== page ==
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SHEBOYGAN, WISCONSIN, JULY 26, 1850



MY DEAR BROTHER JOHN AND ALL YOUR FAMILY,

  As we have about got to our journey's end, I now for the first time in the new world send you this epistle. I hope and wish it may arrive and find you all enjoying good health and happiness. Since we last parted in Commercial Road, I have journeyed over many scenes. I will just give you some little information about our journey to our resting place at Liverpool. We entered the ship Constellation with 981 souls besides ourselves and endeavored to stow away ourselves as well as we could. It was like taking us out of the Queen's Palace and locking us up in some shit house, but we managed pretty well, taking all things into consideration.

  We sailed on the 5th of June and had a fine start with a favouring gale for the first day and night until we got clear of the Irish Channel and entered into the Atlantic Ocean. Then My boy we had it pretty stiff for 3 days. If you could have seen us on the 4th day you would not have said we had of been the same lot as came onto the Constellation all crowing and capering like so many monkeys at the thought of the beautiful ride they were going to have. On the 3rd, 4th, and 5th days there was not a soul on board but would have sacrificed all they had could they have been landed at their old home left behind. I don't know what to compare the sight and sensations of the passengers to. The 3rd day they all began to turn up their eyes like so many dying jackdaws. Such moaning, groaning, crying very little laughing, praying, swearing, rolling, tumbling, hanging first by one thing and then another & sometimes up and sometimes down apparently more helpless than a man dead drunk so that when he falls he feels upwards for the ground. Such is about a fair description of our situation for the first week on our trip which broke us in and prepared us for anything. But when the mighty waves had done with their frolics and had given us a good shaking and thorough good cleansing, everyone seemed to be born again and began to fill up all empty spaces which such a sudden revolution had inflicted. For my own part I kept up all the time and shot the cat but once, but felt awfully dizzy. But as none of the rest could not move a peg, I was forced to roll about some how and if I had known what the journey would have been I think I would not have had the courage to enter upon it.

  We had two more pretty good shakers after that but we had become case hardened. Then the last was accompanied with thunder and lightning - one such a clap of thunder as I have never heard before. It actually made every inch of the vessel quake; it came on about l o'clock night. Rain fell in torrents - waves rushing over the old ship and she a pitching into them like fury and away. We went up and down like a swing boat. But nothing daunted us and at last we caught sight of land called Long Island, after 36 days being out of sight of it.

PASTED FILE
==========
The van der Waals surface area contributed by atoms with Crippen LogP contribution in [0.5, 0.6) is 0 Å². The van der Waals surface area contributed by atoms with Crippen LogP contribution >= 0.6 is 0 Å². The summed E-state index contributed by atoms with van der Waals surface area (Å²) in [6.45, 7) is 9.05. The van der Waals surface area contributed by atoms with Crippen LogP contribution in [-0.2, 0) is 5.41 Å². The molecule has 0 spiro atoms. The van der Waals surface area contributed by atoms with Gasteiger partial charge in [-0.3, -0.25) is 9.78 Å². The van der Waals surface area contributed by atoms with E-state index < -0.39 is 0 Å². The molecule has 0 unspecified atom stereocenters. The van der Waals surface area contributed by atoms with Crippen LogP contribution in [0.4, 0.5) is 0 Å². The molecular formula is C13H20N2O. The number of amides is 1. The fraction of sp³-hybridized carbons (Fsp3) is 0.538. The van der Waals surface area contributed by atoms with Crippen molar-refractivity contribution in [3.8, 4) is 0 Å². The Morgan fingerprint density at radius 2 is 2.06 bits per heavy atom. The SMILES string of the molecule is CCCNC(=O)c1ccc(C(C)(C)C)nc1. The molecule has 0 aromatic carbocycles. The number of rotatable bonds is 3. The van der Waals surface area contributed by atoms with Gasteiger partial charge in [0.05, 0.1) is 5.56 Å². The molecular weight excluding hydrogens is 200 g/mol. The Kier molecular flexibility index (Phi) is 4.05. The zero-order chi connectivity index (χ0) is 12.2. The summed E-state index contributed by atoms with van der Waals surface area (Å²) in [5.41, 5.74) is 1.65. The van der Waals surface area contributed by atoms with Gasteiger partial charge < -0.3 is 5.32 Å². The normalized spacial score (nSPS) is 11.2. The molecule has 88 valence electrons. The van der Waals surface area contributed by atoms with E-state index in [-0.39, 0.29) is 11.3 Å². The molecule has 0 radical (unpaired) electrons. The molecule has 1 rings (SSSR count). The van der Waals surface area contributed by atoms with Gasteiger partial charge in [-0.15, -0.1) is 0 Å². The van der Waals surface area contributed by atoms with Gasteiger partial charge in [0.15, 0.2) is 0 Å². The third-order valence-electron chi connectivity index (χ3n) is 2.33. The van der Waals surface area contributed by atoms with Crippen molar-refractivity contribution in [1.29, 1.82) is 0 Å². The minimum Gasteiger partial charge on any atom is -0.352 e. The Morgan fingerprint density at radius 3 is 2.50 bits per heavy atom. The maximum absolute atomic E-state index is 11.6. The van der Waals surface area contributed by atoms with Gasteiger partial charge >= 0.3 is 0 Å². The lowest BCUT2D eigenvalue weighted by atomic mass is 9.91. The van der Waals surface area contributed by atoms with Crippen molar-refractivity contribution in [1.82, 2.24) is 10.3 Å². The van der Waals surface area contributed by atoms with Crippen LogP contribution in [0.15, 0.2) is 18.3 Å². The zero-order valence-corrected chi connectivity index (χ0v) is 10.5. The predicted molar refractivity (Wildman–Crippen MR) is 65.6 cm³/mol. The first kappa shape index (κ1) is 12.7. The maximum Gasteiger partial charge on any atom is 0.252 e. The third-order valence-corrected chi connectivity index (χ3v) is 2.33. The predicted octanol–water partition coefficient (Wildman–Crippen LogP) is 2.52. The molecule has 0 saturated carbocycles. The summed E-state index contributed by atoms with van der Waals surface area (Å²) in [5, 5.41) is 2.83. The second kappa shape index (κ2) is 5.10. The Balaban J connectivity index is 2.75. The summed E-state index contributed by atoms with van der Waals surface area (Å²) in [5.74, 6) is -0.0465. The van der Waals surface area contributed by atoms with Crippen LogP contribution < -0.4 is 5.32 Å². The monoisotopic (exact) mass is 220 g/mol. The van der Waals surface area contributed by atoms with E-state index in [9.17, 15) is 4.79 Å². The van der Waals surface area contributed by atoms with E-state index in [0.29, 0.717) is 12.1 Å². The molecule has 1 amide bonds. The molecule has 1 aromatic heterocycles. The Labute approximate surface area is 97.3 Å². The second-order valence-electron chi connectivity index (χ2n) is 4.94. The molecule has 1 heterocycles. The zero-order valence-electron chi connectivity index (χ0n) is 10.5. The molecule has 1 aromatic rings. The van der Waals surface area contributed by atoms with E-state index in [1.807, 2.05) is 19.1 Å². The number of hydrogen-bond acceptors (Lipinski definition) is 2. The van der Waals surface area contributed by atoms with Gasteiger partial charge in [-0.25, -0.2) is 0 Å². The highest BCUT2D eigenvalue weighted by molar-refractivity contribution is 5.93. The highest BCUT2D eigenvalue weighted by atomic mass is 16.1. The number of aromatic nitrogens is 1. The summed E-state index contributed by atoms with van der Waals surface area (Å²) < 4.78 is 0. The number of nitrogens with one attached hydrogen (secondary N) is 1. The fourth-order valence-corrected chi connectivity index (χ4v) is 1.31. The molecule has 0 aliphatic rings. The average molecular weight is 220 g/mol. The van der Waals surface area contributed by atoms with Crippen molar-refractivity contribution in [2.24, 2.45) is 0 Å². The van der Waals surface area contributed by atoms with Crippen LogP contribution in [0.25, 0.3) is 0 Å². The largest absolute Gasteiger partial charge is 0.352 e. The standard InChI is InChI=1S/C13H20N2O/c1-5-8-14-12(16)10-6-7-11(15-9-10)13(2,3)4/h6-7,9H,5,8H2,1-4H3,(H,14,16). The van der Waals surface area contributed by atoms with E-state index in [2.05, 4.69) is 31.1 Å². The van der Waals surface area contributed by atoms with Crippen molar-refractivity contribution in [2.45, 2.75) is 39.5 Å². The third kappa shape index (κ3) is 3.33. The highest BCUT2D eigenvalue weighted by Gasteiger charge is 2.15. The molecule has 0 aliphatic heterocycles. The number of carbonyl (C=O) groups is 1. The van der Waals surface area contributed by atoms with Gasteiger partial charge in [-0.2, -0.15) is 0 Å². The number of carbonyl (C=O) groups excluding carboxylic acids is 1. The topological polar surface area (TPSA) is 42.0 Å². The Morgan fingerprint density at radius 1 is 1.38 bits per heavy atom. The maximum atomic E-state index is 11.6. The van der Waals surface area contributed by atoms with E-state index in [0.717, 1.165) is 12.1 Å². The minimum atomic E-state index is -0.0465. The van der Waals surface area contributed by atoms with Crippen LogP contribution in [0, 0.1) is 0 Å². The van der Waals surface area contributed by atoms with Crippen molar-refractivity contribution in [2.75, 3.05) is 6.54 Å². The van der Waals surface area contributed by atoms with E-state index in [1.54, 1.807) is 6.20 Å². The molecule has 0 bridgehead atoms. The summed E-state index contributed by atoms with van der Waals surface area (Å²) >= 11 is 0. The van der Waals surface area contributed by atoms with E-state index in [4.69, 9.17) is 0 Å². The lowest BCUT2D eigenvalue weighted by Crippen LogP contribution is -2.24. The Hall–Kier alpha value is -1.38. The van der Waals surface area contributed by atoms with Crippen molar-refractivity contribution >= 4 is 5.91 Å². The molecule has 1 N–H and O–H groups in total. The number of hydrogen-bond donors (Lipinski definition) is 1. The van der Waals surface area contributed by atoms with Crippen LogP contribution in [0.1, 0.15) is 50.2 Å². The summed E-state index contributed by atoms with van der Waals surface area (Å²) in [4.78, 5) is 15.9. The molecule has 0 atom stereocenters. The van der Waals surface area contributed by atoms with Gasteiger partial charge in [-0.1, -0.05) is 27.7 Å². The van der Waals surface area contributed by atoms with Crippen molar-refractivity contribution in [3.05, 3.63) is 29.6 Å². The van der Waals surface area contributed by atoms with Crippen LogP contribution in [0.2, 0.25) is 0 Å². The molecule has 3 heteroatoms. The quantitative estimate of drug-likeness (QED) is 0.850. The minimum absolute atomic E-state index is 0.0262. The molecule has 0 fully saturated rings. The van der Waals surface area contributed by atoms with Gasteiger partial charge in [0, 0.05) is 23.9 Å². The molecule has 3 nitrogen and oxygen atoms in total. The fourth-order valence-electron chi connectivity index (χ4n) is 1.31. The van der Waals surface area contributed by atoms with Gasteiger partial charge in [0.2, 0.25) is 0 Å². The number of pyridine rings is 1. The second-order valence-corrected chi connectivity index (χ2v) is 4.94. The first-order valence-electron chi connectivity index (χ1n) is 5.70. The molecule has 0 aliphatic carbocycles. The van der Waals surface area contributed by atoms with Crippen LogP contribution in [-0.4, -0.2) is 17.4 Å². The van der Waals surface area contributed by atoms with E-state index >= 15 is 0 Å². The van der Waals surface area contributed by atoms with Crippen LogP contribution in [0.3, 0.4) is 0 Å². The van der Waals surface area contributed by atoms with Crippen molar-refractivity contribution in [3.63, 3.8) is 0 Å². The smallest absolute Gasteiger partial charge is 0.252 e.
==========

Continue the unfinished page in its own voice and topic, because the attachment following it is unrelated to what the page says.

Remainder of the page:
The entrance into New York is a very pretty and beautiful ride but the Landing is very indifferent, inconvenient, confined, and awkward, on a sort of old wooden Pier such as they would not allow to be seen in any port of the old country. New York is rather a large place but the customs and accommodations together with the roads want a deal of alteration before they will be in accordance with my desires. The streets about the wharf are very narrow, and the roads nothing but hills and holes about Broadway. It is a very nice Place and that is the chief road in the city, but the roads chiefly about New York are worse than the roads are at Orwell in the Winter time. Tis actually a fact - I could not have believed it.

  If you want any thing to eat you must either go to an Hotel or a lodging house. There is no such Place as a House where you can go and sit down and have a Beef Stake cooked with a Jolly Quart of good beer to wrench it down - no, no, and if there was a house of that sort to be found by faith you could neither find the Beef Steak nor Quart of Beer for there is no such thing in New York. At least I could not see nor hear of any.

  There is nothing cheap in New York and all the places we came through except snuff and tobacco. Everything else you can mention is as dear as tis in England and bread is double the price tis in London, so have found it hitherto but now. I hope we shall be able to manufacture most for ourselves. I think we have found a rather better place but can't tell at Present - The Proof will be in the spending but will tell you in my next.